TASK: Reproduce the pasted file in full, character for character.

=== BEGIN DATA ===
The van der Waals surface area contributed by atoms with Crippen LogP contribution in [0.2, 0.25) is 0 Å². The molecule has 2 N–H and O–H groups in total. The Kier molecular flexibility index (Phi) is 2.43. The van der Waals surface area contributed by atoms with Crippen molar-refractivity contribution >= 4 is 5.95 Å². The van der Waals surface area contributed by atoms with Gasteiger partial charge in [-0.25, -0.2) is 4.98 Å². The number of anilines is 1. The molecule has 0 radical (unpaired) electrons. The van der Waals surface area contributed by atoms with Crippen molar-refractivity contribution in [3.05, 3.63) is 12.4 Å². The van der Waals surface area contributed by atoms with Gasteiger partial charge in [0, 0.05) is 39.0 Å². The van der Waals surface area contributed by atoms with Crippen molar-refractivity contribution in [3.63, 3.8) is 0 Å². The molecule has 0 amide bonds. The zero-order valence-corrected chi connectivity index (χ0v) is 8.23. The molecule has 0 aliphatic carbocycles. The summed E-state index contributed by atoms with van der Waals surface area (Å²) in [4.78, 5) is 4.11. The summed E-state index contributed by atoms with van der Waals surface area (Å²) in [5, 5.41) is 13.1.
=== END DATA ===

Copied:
The van der Waals surface area contributed by atoms with Crippen LogP contribution in [0.2, 0.25) is 0 Å². The molecule has 2 N–H and O–H groups in total. The Kier molecular flexibility index (Phi) is 2.43. The van der Waals surface area contributed by atoms with Crippen molar-refractivity contribution >= 4 is 5.95 Å². The van der Waals surface area contributed by atoms with Gasteiger partial charge in [-0.25, -0.2) is 4.98 Å². The number of anilines is 1. The molecule has 0 radical (unpaired) electrons. The van der Waals surface area contributed by atoms with Crippen molar-refractivity contribution in [3.05, 3.63) is 12.4 Å². The van der Waals surface area contributed by atoms with Gasteiger partial charge in [0, 0.05) is 39.0 Å². The van der Waals surface area contributed by atoms with Crippen molar-refractivity contribution in [3.63, 3.8) is 0 Å². The molecule has 0 amide bonds. The zero-order valence-corrected chi connectivity index (χ0v) is 8.23. The molecule has 0 aliphatic carbocycles. The summed E-state index contributed by atoms with van der Waals surface area (Å²) in [4.78, 5) is 4.11. The summed E-state index contributed by atoms with van der Waals surface area (Å²) in [5, 5.41) is 13.1.